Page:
South Carolina took a step forward toward reforming its gun laws on Wednesday. The House of Representatives approved Bill H. 3930, legalizing the carrying of an open or concealed firearm by law-abiding gun owners without a license. South Carolina law currently requires a license to carry a concealed firearm, and does not permit open carry of a firearm outside of a vehicle.
“The bill is a very simple bill,” said Representative Mike Pitts (R-Laurens), one of the bill’s sponsors and a life member of the NRA. “It means, by definition of the Constitution, it gives you the ability to keep and bear arms without having to be permitted by the country.”
The bill also amends existing law concerning firearms on colleges and universities, which will probably drive a certain element on campus out of their minds: a gun owners could keep a firearm in a vehicle if secured and “concealed from common observation” in the vehicle’s glove box or console, or if locked on an external vehicle rack.
Carry of a firearm on campus generally would remain illegal, but the bill adds the word “knowingly” to this offense, possibly providing a safe haven for gun owners who throw their gun into their backpack and forget to take it out before heading to class. It also states that the campus ban does not apply to “any portion of the property leased to an individual or a business or to the occupants or invitees of such leased premises during reasonable ingress or egress from the leased premises.” Which sounds as though dormitories would not be gun-free zones under the bill.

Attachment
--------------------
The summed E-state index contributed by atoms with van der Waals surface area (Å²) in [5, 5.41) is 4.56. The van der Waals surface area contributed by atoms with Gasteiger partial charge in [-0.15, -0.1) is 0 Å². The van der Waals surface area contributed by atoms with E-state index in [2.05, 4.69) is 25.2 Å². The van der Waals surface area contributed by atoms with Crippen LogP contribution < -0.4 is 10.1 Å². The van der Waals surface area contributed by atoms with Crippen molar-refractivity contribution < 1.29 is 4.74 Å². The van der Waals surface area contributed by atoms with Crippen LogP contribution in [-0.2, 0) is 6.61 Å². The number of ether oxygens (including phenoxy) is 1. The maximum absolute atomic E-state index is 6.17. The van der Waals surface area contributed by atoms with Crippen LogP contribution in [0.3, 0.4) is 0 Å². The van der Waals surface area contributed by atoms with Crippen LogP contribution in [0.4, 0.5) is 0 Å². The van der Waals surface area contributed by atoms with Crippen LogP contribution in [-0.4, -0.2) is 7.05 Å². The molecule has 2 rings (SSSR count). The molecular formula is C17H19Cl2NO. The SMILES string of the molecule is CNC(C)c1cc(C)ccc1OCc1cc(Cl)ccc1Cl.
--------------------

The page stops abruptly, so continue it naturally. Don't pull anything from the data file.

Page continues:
South Carolina’s firearms licensing scheme would remain in place under H. 3930, to allow residents the opportunity to take advantage of reciprocity in other states that require licenses. South Carolina is the most unfriendly locale in the Old South to firearms carry by non-residents; the Palmetto State does not issue non-resident licenses, and recognizes licenses issued by fewer than half of the other states.
All other Southern states either recognize all other state firearms licenses, or automatically recognize licenses issued by states that recognize their own. This bill would also alleviate that burden.
Rep. Justin Bamberg (D-Bamberg), who expressed concern in an interview with Maya Prabhu of the Post and Courier that the law might not be enforced fairly.
If I’m an African-American male on the Battery in downtown Charleston and I’m open-carrying at 1 or 2 in the morning, which I’ll legally be able to do, is my very being, the very breath in my body going to give law enforcement probable cause to stop me?
Rep. Bamberg might have a legitimate concern about South Carolina law enforcement’s behavior toward ethnic minorities, but if he does, a law legalizing open carrying of firearms would remove probable cause for at least one vector of this sort of official harassment. Whether he intended it or not, Rep. Bamberg just gave a most eloquent endorsement for H. 3930.
Republican Mike Ryhal (R-Carolina Forest) was less enthusiastic about the bill.
“As I walk around and talk about it I keep hearing, ‘I don’t like this piece of it, but I’m going to vote for it,'” Ryhal said. “‘I wish this wasn’t in there, but I’m going to vote for it. Maybe when it goes across to the Senate, they’ll take care of this and we won’t have to deal with it.’ Really, folks? Is that why you were sent here?”
This isn’t the first time South Carolina has attempted to reform its restrictive gun laws; an effort made in 2015 (also backed by Rep. Pitts) withered on the vine. If Rep. Ryhal’s attitudes are shared, perhaps it’s easy to understand why.
The bill now awaits action by the Senate.